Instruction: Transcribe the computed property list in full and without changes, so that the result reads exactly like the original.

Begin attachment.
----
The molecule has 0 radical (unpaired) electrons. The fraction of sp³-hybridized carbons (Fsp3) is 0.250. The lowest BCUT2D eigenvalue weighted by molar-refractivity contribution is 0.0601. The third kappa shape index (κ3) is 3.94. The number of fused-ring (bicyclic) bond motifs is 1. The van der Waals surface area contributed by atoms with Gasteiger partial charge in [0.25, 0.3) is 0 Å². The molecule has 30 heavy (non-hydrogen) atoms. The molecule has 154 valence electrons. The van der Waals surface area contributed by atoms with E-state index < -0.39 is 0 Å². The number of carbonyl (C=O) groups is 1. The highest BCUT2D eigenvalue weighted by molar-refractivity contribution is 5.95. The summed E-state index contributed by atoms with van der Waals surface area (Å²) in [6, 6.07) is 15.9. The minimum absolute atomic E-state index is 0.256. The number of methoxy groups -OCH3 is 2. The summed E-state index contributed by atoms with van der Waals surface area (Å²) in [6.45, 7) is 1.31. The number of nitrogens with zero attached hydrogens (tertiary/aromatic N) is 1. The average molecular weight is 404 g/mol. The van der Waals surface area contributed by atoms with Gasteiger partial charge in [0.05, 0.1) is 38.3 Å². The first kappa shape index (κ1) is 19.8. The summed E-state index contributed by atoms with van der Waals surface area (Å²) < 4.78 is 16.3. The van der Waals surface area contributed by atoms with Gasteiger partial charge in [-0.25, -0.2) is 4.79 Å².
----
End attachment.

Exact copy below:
The molecule has 0 radical (unpaired) electrons. The fraction of sp³-hybridized carbons (Fsp3) is 0.250. The lowest BCUT2D eigenvalue weighted by molar-refractivity contribution is 0.0601. The third kappa shape index (κ3) is 3.94. The number of fused-ring (bicyclic) bond motifs is 1. The van der Waals surface area contributed by atoms with Gasteiger partial charge in [0.25, 0.3) is 0 Å². The molecule has 30 heavy (non-hydrogen) atoms. The molecule has 154 valence electrons. The van der Waals surface area contributed by atoms with E-state index < -0.39 is 0 Å². The number of carbonyl (C=O) groups is 1. The highest BCUT2D eigenvalue weighted by molar-refractivity contribution is 5.95. The summed E-state index contributed by atoms with van der Waals surface area (Å²) in [6, 6.07) is 15.9. The minimum absolute atomic E-state index is 0.256. The number of methoxy groups -OCH3 is 2. The summed E-state index contributed by atoms with van der Waals surface area (Å²) in [6.45, 7) is 1.31. The number of nitrogens with zero attached hydrogens (tertiary/aromatic N) is 1. The average molecular weight is 404 g/mol. The van der Waals surface area contributed by atoms with Gasteiger partial charge in [0.05, 0.1) is 38.3 Å². The first kappa shape index (κ1) is 19.8. The summed E-state index contributed by atoms with van der Waals surface area (Å²) < 4.78 is 16.3. The van der Waals surface area contributed by atoms with Gasteiger partial charge in [-0.25, -0.2) is 4.79 Å².